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Watch the Wall Street occupation live!


Revolutions are great places to meet members of the opposite sex… just sayin’

There have been a lot of people wondering why they major media seems to be ignoring the Wall Street demonstrations. Some are calling for the protests to be brought to the media and it seems like a decent tactic would be to take the demonstrations directly to the headquarters of the various networks and news organizations so they simply can’t ignore it. In the meantime, until the networks deign to cover them, you can watch a live feed of the Wall Street protests on the Global Revolution Livestream channel.
 

Watch live streaming video from globalrevolution at livestream.com
Posted by Richard Metzger
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09.26.2011
03:04 pm
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Support the Wall Street protestors with some pizza!


 
If you’d like to show some support for the brave and persistent protestors who are occupying lower Manhattan to call attention to rapacious finance capitalism run amok, why not consider sending some… pizza?

Some local pizzerias listed by Get Smart News who’ll deliver to the anti-capitalism protestors. Liberatos Pizza & Parmigiana at 17 Cedar Street are offering a “Stand-Up-for-Your-Beliefs” special, “The Occu-Pie,” but you might want to consider ordering some meatless (if not vegan) options for this bunch—call Liberatos at (212) 344-3464

For some healthier options click here; below, some lower Manhattan pizzerias:

Adrienne’s Pizza Bar Restaurant, 54 Stone Street, (212) 248-3838
Harry’s Italian Pizza Bar, 2 Gold Street, (212) 747-0797
Papa John’S Pizza, 21 Maiden Lane # 23, (212) 608-7272
Underground Pizzeria, 3 Hanover Square, (212) 425-4442
Zeytuna, 59 Maiden Lane, (212) 742-2436
Big Al’s Chicago Style Pizza, 9 Thames Street, (212) 964-3269
Caruso’s Pizza & Pasta140 Fulton Street, (212) 267-2927
Cucina Bene Pizza, 41 Exchange Place, (212) 635-0345
Grotto Pizzeria & Restaurant, 69 New Street, (212) 809-6990
Caruso’s Pizza, 42 Broadway (212) 785-7747
Friendly Gourmet Pizza, 59 Nassau Street, (212) 791-180

Some non-pizza local restaurants that will deliver to the protestors:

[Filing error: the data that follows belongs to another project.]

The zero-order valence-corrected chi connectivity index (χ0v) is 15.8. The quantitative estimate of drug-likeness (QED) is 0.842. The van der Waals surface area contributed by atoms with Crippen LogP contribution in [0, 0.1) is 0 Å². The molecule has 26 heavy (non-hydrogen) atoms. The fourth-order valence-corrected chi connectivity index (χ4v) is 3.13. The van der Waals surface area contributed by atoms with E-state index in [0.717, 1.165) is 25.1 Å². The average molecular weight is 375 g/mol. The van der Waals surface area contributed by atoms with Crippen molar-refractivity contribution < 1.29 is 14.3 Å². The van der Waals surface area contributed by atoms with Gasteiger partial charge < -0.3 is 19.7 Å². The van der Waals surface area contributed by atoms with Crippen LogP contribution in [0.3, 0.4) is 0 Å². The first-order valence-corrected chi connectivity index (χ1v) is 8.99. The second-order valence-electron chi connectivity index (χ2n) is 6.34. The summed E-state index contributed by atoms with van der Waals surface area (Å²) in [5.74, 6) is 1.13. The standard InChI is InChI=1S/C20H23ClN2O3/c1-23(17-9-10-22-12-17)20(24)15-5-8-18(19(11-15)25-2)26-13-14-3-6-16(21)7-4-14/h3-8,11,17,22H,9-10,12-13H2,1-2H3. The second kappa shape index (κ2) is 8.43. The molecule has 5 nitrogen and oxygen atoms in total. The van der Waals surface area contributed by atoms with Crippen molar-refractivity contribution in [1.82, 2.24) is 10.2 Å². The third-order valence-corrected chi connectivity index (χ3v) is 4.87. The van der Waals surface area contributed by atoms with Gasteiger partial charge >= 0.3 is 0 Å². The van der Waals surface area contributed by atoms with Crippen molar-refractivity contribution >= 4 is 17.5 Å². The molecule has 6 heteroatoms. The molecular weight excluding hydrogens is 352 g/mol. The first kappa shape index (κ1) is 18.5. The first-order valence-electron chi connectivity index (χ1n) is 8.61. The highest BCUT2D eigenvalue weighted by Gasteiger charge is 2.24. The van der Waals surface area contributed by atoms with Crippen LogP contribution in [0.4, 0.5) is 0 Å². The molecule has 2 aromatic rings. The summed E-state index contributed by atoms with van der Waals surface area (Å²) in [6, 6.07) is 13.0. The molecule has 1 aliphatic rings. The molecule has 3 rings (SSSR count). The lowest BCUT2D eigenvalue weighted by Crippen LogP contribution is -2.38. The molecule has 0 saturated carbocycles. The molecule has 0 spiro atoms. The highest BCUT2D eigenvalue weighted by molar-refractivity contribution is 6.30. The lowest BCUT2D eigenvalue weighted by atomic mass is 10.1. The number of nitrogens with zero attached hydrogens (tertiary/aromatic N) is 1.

Lemon Grass Grill, (212) 809-8038
Toloache Taqueria, 212) 809-9800
Alfanoose, (212) 528-4669

Occupy Wall Street rediscovers the radical imagination (Guardian)

Posted by Richard Metzger
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09.26.2011
01:48 pm
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Watch the K Foundation Burn a Million Quid
09.23.2011
07:25 pm
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Was it a case of more money than sense that led Bill Drummond and Jimmy Cauty, formerly of the KLF, to burn 1 million pounds sterling on the Isle of Jura in 1994? It’s a question neither man has fully answered.

After the event, both said they wouldn’t talk about it for twenty-three years. Since then, Drummond has spoken about it twice: once in 2000, when he said he was unrepentent; then in 2004, when he admitted to the BBC he regretted burning the cash.

The money allegedly came from royalties Drummond and Cauty made through the success of their band the KLF - the world’s most successful band in 1991. After retiring from music, Drummond and Cauty reunited the K Foundation, and established an award for the “worst artist of the year”, which they gave as a £40,000 prize to that year’s Turner Prize winner, Rachel Whiteread.

The following year, the pair carried out their biggest stunt - burning a million quid of their own money.

Was it real? Did they actually burn a million? Or, was the money bogus?

One theory suggests it was all a hoax and the notes burnt had been intended for incineration, being purchased from the Bank of England by the K Foundation for £40,000.

Seems possible, but Drummond and Cauty were accompanied by journalist Jim Reid who wrote the whole event up in the Observer newspaper:

“The money is not beautiful, and it is only intimidating for a while. It is impossible, looking at it, to imagine what you might buy with it. Four bundles for a nice flat in Chelsea, the whole lot for a lifetime not working. It doesn’t look that impressive. The next thing you feel is the need to do something, not to let it just stand there. Because, of course, I, like anybody else with healthy appetites, want it.

“Lying on the floor in its proud plastic packages, the money represents power. But it is a power that is painfully vulnerable. Cauty separates two fifties from a bundle, hands one to Drummond, and taking his lighter, lights them both. Despite the rain and wind outside, the money is going to burn. In fact, nothing could burn better.

“Drummond is standing to the left of the fireplace throwing fresh bundles in, Cauty is to the right, screwing up three or four fifties at a time. After five minutes their actions become mechanical, almost like it is peat or coal that they are fuelling their fire with. But this is going to take some time. ‘Well that’s OK,’ says Cauty, rolling a cigarette. ‘It’d take a long time to spend it. Can I spend an hour out of my life to burn a million quid? (Drummond laughs)... All the time you say about things: ‘I haven’t got the time to do that.’ Well, I’ve definitely got time to do this.’